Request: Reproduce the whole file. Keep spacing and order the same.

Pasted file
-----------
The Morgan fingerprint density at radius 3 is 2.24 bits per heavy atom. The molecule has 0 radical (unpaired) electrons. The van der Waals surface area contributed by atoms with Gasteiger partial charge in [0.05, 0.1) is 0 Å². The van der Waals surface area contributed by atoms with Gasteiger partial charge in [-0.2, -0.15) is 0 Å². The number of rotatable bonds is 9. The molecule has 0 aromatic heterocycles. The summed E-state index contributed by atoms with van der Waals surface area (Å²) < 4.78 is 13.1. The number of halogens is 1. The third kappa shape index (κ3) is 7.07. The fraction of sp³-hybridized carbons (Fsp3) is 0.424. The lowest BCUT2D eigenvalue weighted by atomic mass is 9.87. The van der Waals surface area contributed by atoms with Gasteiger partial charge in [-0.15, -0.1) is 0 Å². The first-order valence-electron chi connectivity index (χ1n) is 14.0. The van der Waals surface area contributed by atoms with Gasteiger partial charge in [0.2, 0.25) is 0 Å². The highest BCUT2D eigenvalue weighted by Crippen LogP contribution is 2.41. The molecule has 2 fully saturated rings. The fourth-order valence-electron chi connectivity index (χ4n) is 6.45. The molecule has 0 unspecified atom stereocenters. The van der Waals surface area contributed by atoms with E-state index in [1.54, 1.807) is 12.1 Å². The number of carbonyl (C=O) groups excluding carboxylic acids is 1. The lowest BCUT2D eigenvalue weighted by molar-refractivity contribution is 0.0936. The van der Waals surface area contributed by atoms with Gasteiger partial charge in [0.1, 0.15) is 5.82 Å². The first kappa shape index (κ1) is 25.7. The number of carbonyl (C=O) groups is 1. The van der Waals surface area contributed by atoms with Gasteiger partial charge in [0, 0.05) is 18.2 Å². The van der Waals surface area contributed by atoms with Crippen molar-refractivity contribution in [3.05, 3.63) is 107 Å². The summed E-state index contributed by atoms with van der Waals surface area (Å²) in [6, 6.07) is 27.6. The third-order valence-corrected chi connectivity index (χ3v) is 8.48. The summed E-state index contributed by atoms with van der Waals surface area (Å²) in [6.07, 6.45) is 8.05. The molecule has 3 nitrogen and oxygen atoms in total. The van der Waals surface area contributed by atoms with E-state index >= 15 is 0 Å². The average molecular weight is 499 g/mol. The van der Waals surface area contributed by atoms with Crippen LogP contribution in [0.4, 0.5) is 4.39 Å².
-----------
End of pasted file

The Morgan fingerprint density at radius 3 is 2.24 bits per heavy atom. The molecule has 0 radical (unpaired) electrons. The van der Waals surface area contributed by atoms with Gasteiger partial charge in [0.05, 0.1) is 0 Å². The van der Waals surface area contributed by atoms with Gasteiger partial charge in [-0.2, -0.15) is 0 Å². The number of rotatable bonds is 9. The molecule has 0 aromatic heterocycles. The summed E-state index contributed by atoms with van der Waals surface area (Å²) < 4.78 is 13.1. The number of halogens is 1. The third kappa shape index (κ3) is 7.07. The fraction of sp³-hybridized carbons (Fsp3) is 0.424. The lowest BCUT2D eigenvalue weighted by atomic mass is 9.87. The van der Waals surface area contributed by atoms with Gasteiger partial charge in [-0.15, -0.1) is 0 Å². The first-order valence-electron chi connectivity index (χ1n) is 14.0. The van der Waals surface area contributed by atoms with Gasteiger partial charge in [0.2, 0.25) is 0 Å². The highest BCUT2D eigenvalue weighted by Crippen LogP contribution is 2.41. The molecule has 2 fully saturated rings. The fourth-order valence-electron chi connectivity index (χ4n) is 6.45. The molecule has 0 unspecified atom stereocenters. The van der Waals surface area contributed by atoms with E-state index in [1.54, 1.807) is 12.1 Å². The number of carbonyl (C=O) groups excluding carboxylic acids is 1. The lowest BCUT2D eigenvalue weighted by molar-refractivity contribution is 0.0936. The van der Waals surface area contributed by atoms with Gasteiger partial charge in [0.1, 0.15) is 5.82 Å². The first kappa shape index (κ1) is 25.7. The number of carbonyl (C=O) groups is 1. The van der Waals surface area contributed by atoms with Gasteiger partial charge in [0, 0.05) is 18.2 Å². The van der Waals surface area contributed by atoms with Crippen molar-refractivity contribution in [3.05, 3.63) is 107 Å². The summed E-state index contributed by atoms with van der Waals surface area (Å²) in [6, 6.07) is 27.6. The third-order valence-corrected chi connectivity index (χ3v) is 8.48. The summed E-state index contributed by atoms with van der Waals surface area (Å²) in [6.07, 6.45) is 8.05. The molecule has 3 nitrogen and oxygen atoms in total. The van der Waals surface area contributed by atoms with E-state index >= 15 is 0 Å². The average molecular weight is 499 g/mol. The van der Waals surface area contributed by atoms with Crippen LogP contribution in [0.4, 0.5) is 4.39 Å².